We can approach new opportunities in different ways (link). We then visualize them using the Opportunity Solution Tree method (see image below). Our goal when selecting opportunities is not to tackle every single one. On the contrary, we should only focus on those opportunities that support our product goal. Thanks to this, we will be able to support the business and the customer's needs. The opportunity we should pursue first is subject to a deeper analysis where we must determine which opportunity will most impact the product goal. This is exactly what we will focus on in this article.
Which opportunity to choose?
It is important to solve opportunities one by one – not solve several at once. This allows the product trio to test several solutions and make a good decision.
We should start by comparing the highest ranked opportunities with each other (always only within the same level of the hierarchical structure). It is best to use these four factors:
- Measuring the opportunity → how many customers are affected and how often? The aim is not to have a completely detailed comparison but rather to find out which of the similar opportunities most often affects the most customers.
- Market factors → how does the given opportunity affect our market position? Some of these may be common ground (at least from the customer's point of view), while others will provide us with a strategic advantage. Neither is a decisive factor; it depends on our market position and preferences. In this part, it is also necessary to assess external factors influencing the given opportunity.
- Organizational factors → how does the given opportunity affect our company or team? The goal is to select opportunities that support our vision, mission, and strategic goals over those that do not (we do not want to encourage internal conflicts). This also applies to all subordinate or smaller parts of the organization. At the same time, assessing what specific advantages of our organization or team can help us in a specific opportunity (for example, compared to the competition) is good.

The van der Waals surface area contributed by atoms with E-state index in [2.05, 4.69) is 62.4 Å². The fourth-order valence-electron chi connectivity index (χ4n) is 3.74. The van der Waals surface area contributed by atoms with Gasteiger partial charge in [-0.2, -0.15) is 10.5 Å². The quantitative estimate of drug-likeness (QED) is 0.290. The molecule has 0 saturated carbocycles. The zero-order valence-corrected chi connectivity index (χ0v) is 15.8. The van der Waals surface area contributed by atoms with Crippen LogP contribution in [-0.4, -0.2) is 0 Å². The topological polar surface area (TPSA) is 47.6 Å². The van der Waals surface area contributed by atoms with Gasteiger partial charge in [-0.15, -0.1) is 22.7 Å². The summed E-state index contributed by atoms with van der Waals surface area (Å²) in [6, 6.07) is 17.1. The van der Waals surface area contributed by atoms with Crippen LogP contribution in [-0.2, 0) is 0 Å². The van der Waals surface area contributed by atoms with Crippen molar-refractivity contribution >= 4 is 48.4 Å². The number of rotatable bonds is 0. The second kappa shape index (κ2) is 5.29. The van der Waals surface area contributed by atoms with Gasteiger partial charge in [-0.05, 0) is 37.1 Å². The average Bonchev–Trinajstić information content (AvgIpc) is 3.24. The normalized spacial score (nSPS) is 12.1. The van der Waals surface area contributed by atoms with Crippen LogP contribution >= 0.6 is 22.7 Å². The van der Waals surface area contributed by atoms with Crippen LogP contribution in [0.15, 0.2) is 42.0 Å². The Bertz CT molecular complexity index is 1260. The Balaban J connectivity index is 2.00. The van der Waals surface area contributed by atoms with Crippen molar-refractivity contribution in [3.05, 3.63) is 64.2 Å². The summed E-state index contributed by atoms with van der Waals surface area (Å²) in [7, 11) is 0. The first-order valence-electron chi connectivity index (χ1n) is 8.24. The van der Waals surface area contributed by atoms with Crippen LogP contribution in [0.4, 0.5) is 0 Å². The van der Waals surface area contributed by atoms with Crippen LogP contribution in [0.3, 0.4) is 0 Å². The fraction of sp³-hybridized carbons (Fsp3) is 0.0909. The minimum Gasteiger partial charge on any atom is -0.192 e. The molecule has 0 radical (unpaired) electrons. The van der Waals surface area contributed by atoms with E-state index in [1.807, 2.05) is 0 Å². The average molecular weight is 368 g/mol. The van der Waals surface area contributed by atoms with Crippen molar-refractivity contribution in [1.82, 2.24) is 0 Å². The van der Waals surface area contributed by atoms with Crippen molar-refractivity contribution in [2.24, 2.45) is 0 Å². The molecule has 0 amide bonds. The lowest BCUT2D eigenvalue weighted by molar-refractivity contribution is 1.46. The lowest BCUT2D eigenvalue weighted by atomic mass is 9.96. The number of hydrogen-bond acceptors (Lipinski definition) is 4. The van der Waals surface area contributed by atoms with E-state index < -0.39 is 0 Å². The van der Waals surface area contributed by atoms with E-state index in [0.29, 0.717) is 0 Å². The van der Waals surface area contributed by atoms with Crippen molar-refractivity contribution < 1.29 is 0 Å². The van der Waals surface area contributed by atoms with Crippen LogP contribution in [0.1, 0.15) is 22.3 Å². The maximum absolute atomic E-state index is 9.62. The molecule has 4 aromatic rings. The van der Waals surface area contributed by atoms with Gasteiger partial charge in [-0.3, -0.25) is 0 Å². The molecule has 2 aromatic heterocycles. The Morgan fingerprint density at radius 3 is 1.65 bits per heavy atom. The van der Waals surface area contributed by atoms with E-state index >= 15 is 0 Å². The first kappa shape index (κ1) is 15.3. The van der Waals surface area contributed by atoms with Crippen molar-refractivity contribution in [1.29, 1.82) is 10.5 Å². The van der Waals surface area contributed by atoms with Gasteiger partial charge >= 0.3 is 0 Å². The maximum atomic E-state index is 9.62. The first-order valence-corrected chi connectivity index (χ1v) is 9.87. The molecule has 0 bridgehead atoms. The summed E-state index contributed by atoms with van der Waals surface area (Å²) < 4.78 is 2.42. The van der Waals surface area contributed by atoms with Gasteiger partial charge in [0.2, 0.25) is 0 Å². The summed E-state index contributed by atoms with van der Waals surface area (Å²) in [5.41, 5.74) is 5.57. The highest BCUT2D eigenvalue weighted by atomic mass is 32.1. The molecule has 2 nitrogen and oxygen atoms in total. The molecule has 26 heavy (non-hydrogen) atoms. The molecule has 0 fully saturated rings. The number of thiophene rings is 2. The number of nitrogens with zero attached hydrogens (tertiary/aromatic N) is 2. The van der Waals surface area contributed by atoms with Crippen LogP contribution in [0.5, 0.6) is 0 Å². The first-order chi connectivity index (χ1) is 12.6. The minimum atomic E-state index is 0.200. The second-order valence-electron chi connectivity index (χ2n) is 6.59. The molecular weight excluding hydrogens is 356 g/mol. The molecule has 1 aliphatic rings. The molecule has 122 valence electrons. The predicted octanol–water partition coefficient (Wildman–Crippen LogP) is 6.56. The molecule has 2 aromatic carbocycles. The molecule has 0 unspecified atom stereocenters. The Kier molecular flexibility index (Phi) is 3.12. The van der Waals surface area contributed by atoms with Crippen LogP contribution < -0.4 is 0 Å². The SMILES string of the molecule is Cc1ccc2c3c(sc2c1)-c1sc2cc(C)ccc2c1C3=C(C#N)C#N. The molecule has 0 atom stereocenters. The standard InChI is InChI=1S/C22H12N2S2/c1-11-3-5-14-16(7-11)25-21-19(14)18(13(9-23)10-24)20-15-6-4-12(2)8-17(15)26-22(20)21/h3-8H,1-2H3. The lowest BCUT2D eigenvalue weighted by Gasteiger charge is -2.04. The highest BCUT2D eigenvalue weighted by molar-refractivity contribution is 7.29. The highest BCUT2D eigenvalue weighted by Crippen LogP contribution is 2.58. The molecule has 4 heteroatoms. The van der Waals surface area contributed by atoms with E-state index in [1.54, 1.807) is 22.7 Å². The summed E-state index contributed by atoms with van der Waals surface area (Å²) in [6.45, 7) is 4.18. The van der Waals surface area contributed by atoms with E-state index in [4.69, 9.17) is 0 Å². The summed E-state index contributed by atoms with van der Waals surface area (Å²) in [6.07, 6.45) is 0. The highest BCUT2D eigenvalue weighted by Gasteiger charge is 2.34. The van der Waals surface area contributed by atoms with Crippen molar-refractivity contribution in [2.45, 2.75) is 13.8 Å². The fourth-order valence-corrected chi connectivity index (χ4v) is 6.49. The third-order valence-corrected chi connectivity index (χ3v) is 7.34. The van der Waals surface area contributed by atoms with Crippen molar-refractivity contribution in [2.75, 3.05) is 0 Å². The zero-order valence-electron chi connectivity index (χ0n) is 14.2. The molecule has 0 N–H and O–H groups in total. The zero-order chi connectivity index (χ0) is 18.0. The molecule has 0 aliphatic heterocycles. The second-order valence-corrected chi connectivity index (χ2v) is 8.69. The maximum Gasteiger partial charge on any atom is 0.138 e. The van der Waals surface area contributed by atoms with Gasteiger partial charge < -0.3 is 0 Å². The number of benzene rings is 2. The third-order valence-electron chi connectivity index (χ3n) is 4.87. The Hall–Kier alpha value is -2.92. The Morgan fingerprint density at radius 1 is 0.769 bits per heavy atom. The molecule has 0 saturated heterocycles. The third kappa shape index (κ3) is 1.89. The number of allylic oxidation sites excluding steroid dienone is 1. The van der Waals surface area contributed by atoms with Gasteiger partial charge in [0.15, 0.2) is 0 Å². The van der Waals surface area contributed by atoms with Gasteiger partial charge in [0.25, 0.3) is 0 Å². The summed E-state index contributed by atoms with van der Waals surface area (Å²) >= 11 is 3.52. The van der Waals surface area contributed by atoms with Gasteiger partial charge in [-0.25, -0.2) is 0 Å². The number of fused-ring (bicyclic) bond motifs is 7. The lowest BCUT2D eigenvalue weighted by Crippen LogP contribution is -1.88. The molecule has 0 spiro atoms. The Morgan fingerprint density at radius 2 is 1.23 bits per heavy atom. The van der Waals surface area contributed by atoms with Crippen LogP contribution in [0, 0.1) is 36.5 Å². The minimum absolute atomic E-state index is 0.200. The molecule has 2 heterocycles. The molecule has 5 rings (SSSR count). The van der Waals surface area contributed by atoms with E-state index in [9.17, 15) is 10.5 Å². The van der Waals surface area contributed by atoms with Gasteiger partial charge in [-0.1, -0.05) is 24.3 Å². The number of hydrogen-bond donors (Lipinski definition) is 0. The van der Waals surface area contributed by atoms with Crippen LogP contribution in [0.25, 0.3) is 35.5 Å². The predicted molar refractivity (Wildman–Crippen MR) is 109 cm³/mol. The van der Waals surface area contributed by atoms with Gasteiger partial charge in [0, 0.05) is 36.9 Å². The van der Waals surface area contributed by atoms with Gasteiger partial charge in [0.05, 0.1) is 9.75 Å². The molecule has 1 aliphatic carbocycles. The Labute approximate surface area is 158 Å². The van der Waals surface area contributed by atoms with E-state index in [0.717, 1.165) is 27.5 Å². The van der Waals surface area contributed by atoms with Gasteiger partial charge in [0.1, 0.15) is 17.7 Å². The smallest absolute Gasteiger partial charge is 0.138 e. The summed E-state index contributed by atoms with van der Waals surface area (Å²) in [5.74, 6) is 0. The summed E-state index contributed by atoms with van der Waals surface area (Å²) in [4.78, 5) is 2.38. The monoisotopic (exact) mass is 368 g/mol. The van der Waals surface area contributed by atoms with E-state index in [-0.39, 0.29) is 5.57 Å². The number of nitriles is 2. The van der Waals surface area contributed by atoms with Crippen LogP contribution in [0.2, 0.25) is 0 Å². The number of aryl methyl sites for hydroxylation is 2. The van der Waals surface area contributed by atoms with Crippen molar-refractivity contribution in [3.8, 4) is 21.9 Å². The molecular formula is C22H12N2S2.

- Customer factors -> how important is the given opportunity to our customers? Some opportunities are more important to customers than others. The aim is to choose one that is very important to customers, but at the same time, they are not satisfied with the current solution.
After choosing one of the opportunities, we can completely ignore the others and their entire substructures. Instead, we will focus on the sub-opportunity that follows next in line. We will proceed in this way until we reach the lowest sub-opportunity in the entire structure, after which only solutions follow. This decision-making should always be supported by data but will still be subjective – it is therefore up to the team to work together to select the right opportunity.
However, it is important not to get lost in the search for data for every opportunity and to strive for perfection – only by making decisions and realizing their consequences will we be able to move forward. For example, Jeff Bezos divides decisions into two levels. First-level decisions are difficult to overturn, and we should exercise caution in implementing them. On the other hand, second-level decisions are easy to reverse, so we should not wait for perfect data. When choosing opportunities, it is always a second-level decision (if we have determined them correctly) – we spend a maximum of a few days or weeks on them, not months and years. Simply put, we dive more into the process of continuous discovery. When we discover we made a mistake or the given opportunity does not suit us for a certain reason, we can choose another.
The most common mistakes when choosing opportunities:
- postponing decisions until we have more data,
- overreliance on some factors at the expense of others (for example, relying only on customer factors but ignoring company factors),
- working backward from the expected conclusion (it is not appropriate to have a preconceived conclusion in mind; it closes our mind and we overlook other possible paths).
This process is followed by the creation of solutions and their testing. We will look at this in detail in one of our following articles.
- Teresa Torres – Continuous Discovery Habits